A little and often
The strategy of focusing on arithmetic skills throughout Key Stages 2 & 3 by addressing and practising skills in the first few minutes of each lesson is being used to good effect in a number of the region’s schools.
But Rainbow Arithmetic is more than just a set of FREE resources that enables teachers to do this. At its heart is a set of principles that have a lot in common with the "teaching for mastery" style of learning that many colleagues are developing as they are getting to grips with the new National Curriculum.
Additionally as schools are being encouraged to consider the benefit of using a common approach to the development of arithmetic skills, ideally in coordination within a primary/secondary pyramid the Rainbow scheme can provide the scaffold within which clusters of schools can collaborate.
How can my school benefit from this?
This work group is sub-part of the "Development of Secondary Teaching & Curriculum Resources" work group. Schools have been able to access the teaching materials free of charge for a number of years, but a number of schools have not known how to use them appropriately and effectively. This year a set of exemplar resources will be produced to allow schools to see the scheme in action along with professional development materials that can be used to introduce and embed the scheme into key stage 3 curriculum and practice.
These professional development materials can be accessed FREE through IRIS Connect and additional face to face support is available including a FREE presentation to local maths department at a mutually convenient after school meeting.
How it began
The Rainbow strategy came about as a result of looking for resources that regularly gave practice of a variety of the basic arithmetic skills. Since none were readily available at that time, in-house worksheets were developed. These were either used once a week in either a practice lesson or given for homework.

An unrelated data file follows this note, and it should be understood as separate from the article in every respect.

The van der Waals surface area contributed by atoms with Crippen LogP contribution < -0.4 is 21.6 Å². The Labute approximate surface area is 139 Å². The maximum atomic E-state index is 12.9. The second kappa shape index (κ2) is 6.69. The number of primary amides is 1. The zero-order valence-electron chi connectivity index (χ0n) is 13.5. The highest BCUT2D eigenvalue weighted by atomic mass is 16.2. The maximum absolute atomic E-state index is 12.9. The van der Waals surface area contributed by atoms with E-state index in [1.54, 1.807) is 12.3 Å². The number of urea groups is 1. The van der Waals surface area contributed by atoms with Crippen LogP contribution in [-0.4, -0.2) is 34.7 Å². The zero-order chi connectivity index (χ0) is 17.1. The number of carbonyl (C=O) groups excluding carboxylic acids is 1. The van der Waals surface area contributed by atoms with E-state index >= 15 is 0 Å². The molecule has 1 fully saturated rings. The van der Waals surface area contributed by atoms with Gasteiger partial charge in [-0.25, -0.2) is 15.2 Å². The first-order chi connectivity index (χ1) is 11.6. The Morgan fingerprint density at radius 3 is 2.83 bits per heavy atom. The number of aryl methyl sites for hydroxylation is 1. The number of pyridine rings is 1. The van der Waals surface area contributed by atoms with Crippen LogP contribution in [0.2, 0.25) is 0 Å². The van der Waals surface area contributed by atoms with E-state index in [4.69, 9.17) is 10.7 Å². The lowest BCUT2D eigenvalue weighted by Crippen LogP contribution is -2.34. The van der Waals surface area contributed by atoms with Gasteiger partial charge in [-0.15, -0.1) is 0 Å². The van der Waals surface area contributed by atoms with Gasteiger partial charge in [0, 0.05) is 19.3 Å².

Despite KS3 being supposedly "setted" for ability it became apparent that there was a wide range of students' capabilities that quickly resulted in differentiated resources being required to cater for the varied needs. Hence a colour system that started with Red (easiest) to Ultra-Violet (hardest)
More than just practice
Once a week gave way to regular "start of lesson" practice interspersed with short episodes of learning that addressed misconceptions and procedural errors. The use of mini-whiteboards became an essential feature of these explanatory sessions that focussed on a single conceptual element or arithmetic skill.
The practice element continued in intervening sessions either focussing on a single aspect just covered or back to a mix of skills appropriate to the level of the students.
The importance of written solutions
Homework then became a different type of practice. Over time the emphasis of homework focused on presentation and clear explanation of working. So the scheme incorporated quick-fire practice at the start of lessons and more considered application of skills at home.
Randomised questions & on-line support
The need to quickly produce a large number of questions for students to tackle prompted a greater use of the random function of spreadsheets. These could be used to easily create a starter or a practice homework which many teachers found an invaluable tool.
On-line support for students ranged from VLE based explanations to Youtube videos and a structure of learning objectives was created mostly in-line with the National Curriculum that gave students clear targets to achieve before moving to the next colour. The next step is to develop on-line resources that use iconic structure to support conceptual understanding.